The central area of Downtown sees most of its action during the work week, as office workers jump in and out of eateries in the Main Street Mall -- or in the surrounding neighborhood for lunch or coffee. On Fridays, you’ll see workers gather at Felicia Suzanne’s -- typically more of a classy dinner spot -- for its once-a-week, Southern-inspired lunch specials, like shrimp & dumplings or creole-spiced catfish. Bonus: Felicia Suzanne’s offers 25-cent martinis during Friday lunch. There’s plenty happening in central Downtown after dark as well. For a casual night out, Bardog offers local beer and comfort fare, like Grandma’s Meatballs or the Mother Clucker chicken sandwich. But if it’s a date night you’re after, schedule a reservation for Flight Restaurant & Wine Bar. Entrees and wines are served in flights, which is a relief for diners who have trouble making choices. For example, the Butcher’s Flight features pork tenderloin, veal scallopini, and Australian lamb chop, and the seafood flight features shrimp & grits, lobster gnocchi, and pan-seared sea scallop.
The Cooper-Young Historic District is hands-down the coolest neighborhood in Memphis, with 1920s craftsman-style bungalows, rainbow flags flying from every other porch, and a laid-back nightlife scene. The dining scene is equally hip. Strano Sicilian Kitchen & Bar offers seasonally inspired Italian fare crafted with local ingredients (think roasted & stuffed acorn squash or pesto cream gnocchi). Sweet Grass feels both informal and sophisticated with its casual atmosphere and New American-style menu of seasonal offerings and tapas. For high-end Pacific Rim cuisine, Tsunami offers a seafood-heavy menu with a special izakaya menu that features snacks like bacon-wrapped dates or Asian nachos (which are almost exactly like regular nachos, but more proportional with the toppings).
2. Overton Square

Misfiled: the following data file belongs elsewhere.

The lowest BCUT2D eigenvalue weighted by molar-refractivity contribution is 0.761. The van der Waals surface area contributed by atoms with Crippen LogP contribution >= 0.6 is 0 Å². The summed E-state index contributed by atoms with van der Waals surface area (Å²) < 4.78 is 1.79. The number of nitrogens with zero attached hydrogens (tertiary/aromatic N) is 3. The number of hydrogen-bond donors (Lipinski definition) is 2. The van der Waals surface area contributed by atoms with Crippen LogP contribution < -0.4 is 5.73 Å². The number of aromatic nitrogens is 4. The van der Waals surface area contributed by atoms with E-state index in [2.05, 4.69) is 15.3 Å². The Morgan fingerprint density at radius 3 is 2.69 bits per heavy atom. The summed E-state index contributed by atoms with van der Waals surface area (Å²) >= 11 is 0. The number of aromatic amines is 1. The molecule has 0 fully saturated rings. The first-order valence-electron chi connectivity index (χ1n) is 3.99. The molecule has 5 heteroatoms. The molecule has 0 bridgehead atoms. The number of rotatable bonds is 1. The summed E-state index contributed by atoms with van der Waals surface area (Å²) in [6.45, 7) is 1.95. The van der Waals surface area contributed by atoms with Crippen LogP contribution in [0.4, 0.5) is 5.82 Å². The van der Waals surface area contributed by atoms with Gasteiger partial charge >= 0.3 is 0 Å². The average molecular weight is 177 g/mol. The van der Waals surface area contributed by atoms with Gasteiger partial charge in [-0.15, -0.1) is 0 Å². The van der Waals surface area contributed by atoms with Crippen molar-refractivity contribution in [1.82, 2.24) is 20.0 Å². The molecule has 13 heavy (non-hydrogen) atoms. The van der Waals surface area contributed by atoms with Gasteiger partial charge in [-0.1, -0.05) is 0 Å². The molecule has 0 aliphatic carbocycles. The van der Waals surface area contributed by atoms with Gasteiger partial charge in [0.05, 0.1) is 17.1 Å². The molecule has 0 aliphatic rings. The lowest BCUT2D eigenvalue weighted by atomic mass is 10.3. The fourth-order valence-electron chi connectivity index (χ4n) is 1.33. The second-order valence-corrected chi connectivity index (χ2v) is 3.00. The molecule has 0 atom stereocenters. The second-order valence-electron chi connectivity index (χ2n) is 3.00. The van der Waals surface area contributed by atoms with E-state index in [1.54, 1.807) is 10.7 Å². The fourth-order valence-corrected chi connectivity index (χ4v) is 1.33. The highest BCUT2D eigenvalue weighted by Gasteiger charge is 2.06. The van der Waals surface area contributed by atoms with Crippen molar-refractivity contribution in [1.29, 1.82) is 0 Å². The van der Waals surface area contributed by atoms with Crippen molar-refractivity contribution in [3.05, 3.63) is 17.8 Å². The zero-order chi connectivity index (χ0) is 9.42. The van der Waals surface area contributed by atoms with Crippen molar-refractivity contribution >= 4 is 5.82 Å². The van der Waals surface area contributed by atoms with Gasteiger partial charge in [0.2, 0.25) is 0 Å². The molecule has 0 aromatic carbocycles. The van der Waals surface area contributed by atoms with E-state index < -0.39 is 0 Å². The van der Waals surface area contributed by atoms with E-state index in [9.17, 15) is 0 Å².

Overton Square is the cool cousin of Beale Street. It’s the entertainment district where locals go to drink and dine, and there’s plenty to keep you busy all night. If you’re looking for fine dining, make a reservation for Restaurant Iris -- acclaimed chef Kelly English’s upscale creole and French restaurant (the five-course degustation menu offers diners a surprise meal prepared according to the chef’s whim). On a laid-back Friday night, grab a beer and a brisket grilled cheese at Local Gastropub, or order a tapas plate of tacos, guacamole (made fresh at the table), and a TC Iced Tea (sweet tea vodka, mint, and lemon) at Babalu Tacos & Tapas. Robata Ramen & Yakitori Bar offers up authentic Japanese-style ramen and meat and veggie skewers, plus it has a solid selection of sake.
1. Brookhaven Circle
All of the spots featured thus far are located in Midtown or Downtown, both of which are regarded as being home to some of the best restaurants in the city. But there’s one pocket “out east,” as Midtowners and Downtowners call it, that’s worth the drive. Along Brookhaven Circle in East Memphis, you’ll find two of Memphis’ most acclaimed eateries -- Hog & Hominy and Andrew Michael Italian Kitchen. Both are run by the same pair of lifelong best friends (Andrew Ticer and Michael Hudman), and both offer a contemporary spin on the Italian fare they grew up eating with their families. Hog & Hominy is the more experimental of the two restaurants and features Italian food with a Southern twist (think biscuit gnocchi with beef short ribs), while Andrew Michael Italian Kitchen features more traditional dishes and some secret family recipes, like Maw Maw’s Ravioli with meat gravy.